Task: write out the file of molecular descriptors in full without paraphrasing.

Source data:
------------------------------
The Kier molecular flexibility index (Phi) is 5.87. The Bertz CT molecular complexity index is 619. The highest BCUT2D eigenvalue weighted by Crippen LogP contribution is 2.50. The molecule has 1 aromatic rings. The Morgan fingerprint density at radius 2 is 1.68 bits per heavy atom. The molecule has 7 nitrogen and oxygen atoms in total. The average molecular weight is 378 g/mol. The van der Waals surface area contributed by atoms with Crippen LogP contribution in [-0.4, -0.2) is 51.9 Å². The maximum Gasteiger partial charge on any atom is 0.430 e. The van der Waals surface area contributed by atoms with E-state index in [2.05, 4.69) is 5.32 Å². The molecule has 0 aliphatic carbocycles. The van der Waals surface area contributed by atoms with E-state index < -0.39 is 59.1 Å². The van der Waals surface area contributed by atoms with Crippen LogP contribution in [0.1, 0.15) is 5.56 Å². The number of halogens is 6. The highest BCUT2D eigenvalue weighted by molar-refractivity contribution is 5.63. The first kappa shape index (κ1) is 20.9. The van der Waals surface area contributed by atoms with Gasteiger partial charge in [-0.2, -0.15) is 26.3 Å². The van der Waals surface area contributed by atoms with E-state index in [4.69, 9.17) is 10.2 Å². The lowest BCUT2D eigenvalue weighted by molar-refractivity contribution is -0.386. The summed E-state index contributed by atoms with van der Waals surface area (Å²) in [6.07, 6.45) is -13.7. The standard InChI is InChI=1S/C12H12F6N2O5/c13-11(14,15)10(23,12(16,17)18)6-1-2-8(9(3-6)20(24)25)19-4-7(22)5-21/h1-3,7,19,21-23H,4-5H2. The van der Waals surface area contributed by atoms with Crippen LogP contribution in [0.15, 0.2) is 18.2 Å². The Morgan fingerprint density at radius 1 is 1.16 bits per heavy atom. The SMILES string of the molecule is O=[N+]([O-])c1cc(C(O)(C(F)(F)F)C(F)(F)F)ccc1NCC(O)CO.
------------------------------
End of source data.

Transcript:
The Kier molecular flexibility index (Phi) is 5.87. The Bertz CT molecular complexity index is 619. The highest BCUT2D eigenvalue weighted by Crippen LogP contribution is 2.50. The molecule has 1 aromatic rings. The Morgan fingerprint density at radius 2 is 1.68 bits per heavy atom. The molecule has 7 nitrogen and oxygen atoms in total. The average molecular weight is 378 g/mol. The van der Waals surface area contributed by atoms with Crippen LogP contribution in [-0.4, -0.2) is 51.9 Å². The maximum Gasteiger partial charge on any atom is 0.430 e. The van der Waals surface area contributed by atoms with E-state index in [2.05, 4.69) is 5.32 Å². The molecule has 0 aliphatic carbocycles. The van der Waals surface area contributed by atoms with E-state index < -0.39 is 59.1 Å². The van der Waals surface area contributed by atoms with Crippen LogP contribution in [0.1, 0.15) is 5.56 Å². The number of halogens is 6. The highest BCUT2D eigenvalue weighted by molar-refractivity contribution is 5.63. The first kappa shape index (κ1) is 20.9. The van der Waals surface area contributed by atoms with Gasteiger partial charge in [-0.2, -0.15) is 26.3 Å². The van der Waals surface area contributed by atoms with E-state index in [4.69, 9.17) is 10.2 Å². The lowest BCUT2D eigenvalue weighted by molar-refractivity contribution is -0.386. The summed E-state index contributed by atoms with van der Waals surface area (Å²) in [6.07, 6.45) is -13.7. The standard InChI is InChI=1S/C12H12F6N2O5/c13-11(14,15)10(23,12(16,17)18)6-1-2-8(9(3-6)20(24)25)19-4-7(22)5-21/h1-3,7,19,21-23H,4-5H2. The van der Waals surface area contributed by atoms with Crippen LogP contribution in [0.15, 0.2) is 18.2 Å². The Morgan fingerprint density at radius 1 is 1.16 bits per heavy atom. The SMILES string of the molecule is O=[N+]([O-])c1cc(C(O)(C(F)(F)F)C(F)(F)F)ccc1NCC(O)CO.